For Actress, Greene was interested in Wiseman and Douglas Sirk for their mastery of visuals and definitive style, on how their influence could be incorporated in telling Burre's story.[13]

Filmography[edit]

As director[edit]

As editor[edit]

  • Tom Swift and His Electric Rifle (2015)
  • Queen of Earth (2015)
  • Listen Up Philip (2014)
  • Christmas, Again (2014)
  • Approaching the Elephant (2014) (also producer)
  • If You Take This (2014) (also producer)
  • The Vanquishing of the Witch Baba Yaga (2014) (additional editing)
  • Hellaware (2013) (additional editing)
  • Hey Bartender (2013)
  • Lenny Cooke (2013)
  • All In: The Poker Movie (2012)
  • Making the Boys (2011)
  • An Omar Broadway Film (2008)

References[edit]

  1. ^ Archambault, Sara. "10 Filmmakers to Watch in 2014: Robert Greene - Independent Magazine." Independent Magazine. May 11, 2014.
  2. ^ "University of Missouri School of Journalism." Noted Documentary Filmmaker Joins the Missouri School of Journalism Faculty. August 6, 2014.
  3. ^ "Fake It So Real (2011) - IMDb". IMDb. Retrieved September 20, 2017.
  4. ^ "Actress (2014) - IMDb". IMDb. Retrieved September 20, 2017.
  5. ^ Hynes, Eric (July 2016). "Kate Plays Christine and the New Journalism". Film Comment. Retrieved September 20, 2017.
  6. ^ "Full Cast & Crew." IMDb.
  7. ^ "Filmmakers | Approaching the Elephant." Approaching the Elephant.
  8. ^ "Tom Swift and His Electric Rifle | Tribeca Film Festival." Tribeca.
  9. ^ Greene, Robert. "Robert Greene | Filmmaker Magazine." Filmmaker Magazine.
  10. ^ Greene, Robert. "Hoop Dreams: The Real Thing." Hoop Dreams: The Real Thing. March 15, 2015.
  11. ^ Greene, Robert. Present Tense: Notes On American Nonfiction Cinema, 1998-2013. Drescher, PA: Criterion Press, 2015.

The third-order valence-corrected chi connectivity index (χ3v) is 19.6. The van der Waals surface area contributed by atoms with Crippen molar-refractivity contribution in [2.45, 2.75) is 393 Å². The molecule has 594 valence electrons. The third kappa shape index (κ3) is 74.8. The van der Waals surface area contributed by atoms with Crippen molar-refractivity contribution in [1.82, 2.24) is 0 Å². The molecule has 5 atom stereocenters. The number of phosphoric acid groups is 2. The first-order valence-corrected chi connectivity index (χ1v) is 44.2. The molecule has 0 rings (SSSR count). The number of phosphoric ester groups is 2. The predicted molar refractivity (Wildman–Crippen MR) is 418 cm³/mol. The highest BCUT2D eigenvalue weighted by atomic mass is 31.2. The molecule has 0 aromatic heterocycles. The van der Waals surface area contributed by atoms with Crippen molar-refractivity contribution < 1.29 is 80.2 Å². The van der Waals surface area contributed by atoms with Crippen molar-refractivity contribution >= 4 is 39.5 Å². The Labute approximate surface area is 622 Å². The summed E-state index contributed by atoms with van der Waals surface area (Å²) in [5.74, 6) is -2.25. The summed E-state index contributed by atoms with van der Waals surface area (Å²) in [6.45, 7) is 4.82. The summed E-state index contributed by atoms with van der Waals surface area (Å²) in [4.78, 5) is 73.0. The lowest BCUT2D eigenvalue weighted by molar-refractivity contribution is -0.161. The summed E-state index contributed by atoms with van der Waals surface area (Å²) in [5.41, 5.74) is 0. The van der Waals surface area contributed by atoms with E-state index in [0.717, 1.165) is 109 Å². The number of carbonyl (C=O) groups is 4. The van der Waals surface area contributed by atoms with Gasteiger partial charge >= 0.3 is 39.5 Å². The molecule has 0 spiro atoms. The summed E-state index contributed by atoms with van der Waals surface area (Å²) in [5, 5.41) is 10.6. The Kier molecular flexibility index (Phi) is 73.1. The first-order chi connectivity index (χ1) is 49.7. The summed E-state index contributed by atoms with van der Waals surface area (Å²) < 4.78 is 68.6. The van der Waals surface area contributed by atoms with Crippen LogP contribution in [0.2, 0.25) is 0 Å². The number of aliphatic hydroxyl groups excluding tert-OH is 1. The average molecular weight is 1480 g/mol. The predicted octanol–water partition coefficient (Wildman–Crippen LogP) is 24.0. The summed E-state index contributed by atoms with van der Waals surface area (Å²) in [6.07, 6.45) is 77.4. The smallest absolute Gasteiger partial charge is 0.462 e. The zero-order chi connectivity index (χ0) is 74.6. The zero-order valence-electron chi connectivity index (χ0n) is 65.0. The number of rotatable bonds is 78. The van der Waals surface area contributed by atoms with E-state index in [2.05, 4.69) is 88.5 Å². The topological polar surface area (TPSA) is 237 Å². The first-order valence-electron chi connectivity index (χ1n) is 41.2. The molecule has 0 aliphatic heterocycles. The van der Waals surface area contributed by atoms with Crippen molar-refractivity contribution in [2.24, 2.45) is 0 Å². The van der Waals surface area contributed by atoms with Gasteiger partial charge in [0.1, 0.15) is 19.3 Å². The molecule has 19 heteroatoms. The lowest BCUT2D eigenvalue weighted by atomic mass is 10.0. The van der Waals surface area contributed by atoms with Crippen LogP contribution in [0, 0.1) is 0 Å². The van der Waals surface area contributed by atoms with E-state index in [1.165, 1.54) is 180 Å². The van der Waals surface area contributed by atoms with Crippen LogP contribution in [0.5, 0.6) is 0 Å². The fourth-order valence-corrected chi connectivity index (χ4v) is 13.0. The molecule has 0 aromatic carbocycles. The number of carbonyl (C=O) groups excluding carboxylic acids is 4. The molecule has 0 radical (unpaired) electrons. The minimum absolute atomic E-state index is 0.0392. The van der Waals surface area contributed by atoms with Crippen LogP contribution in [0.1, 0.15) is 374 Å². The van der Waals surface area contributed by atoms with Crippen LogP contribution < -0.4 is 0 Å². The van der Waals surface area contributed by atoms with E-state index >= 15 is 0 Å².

12. ^ Greene, Robert, and Joshua Handler. "Roboapocalypse: From the Mouths of Filmmakers: Robert Greene." Roboapocalypse. November 3, 2014.
  13. ^ Greene, Robert, and Joshua Handler. "Roboapocalypse: From the Mouths of Filmmakers: Robert Greene." Roboapocalypse. November 3, 2014.
  14. ^ Chang September 25, 2018, Justin. "Review: Robert Greene's 'Bisbee '17' hauntingly explores the memory of a small-town tragedy". Los Angeles Times. For all its teasing intellectual layers, “Bisbee ’17” is fairly unambiguous about where it stands. Its most persuasive arguments frame the conflict as a case of human rights being devoured by an unholy maw of rapacious capitalism and undisguised xenophobia. ... Greene frames his subjects with sly formal detachment, often keeping them at a visual distance and letting the camera run for several moments before or after someone has spoken. ... If that makes “Bisbee ’17” sound like a curious, hyper-alliterative fusion of Bertolt Brecht and Busby Berkeley, its experimentation never feels forced or alienating. On the contrary, one of the pleasurable discoveries of this continually surprising movie is that artifice can be the most direct route to the truth.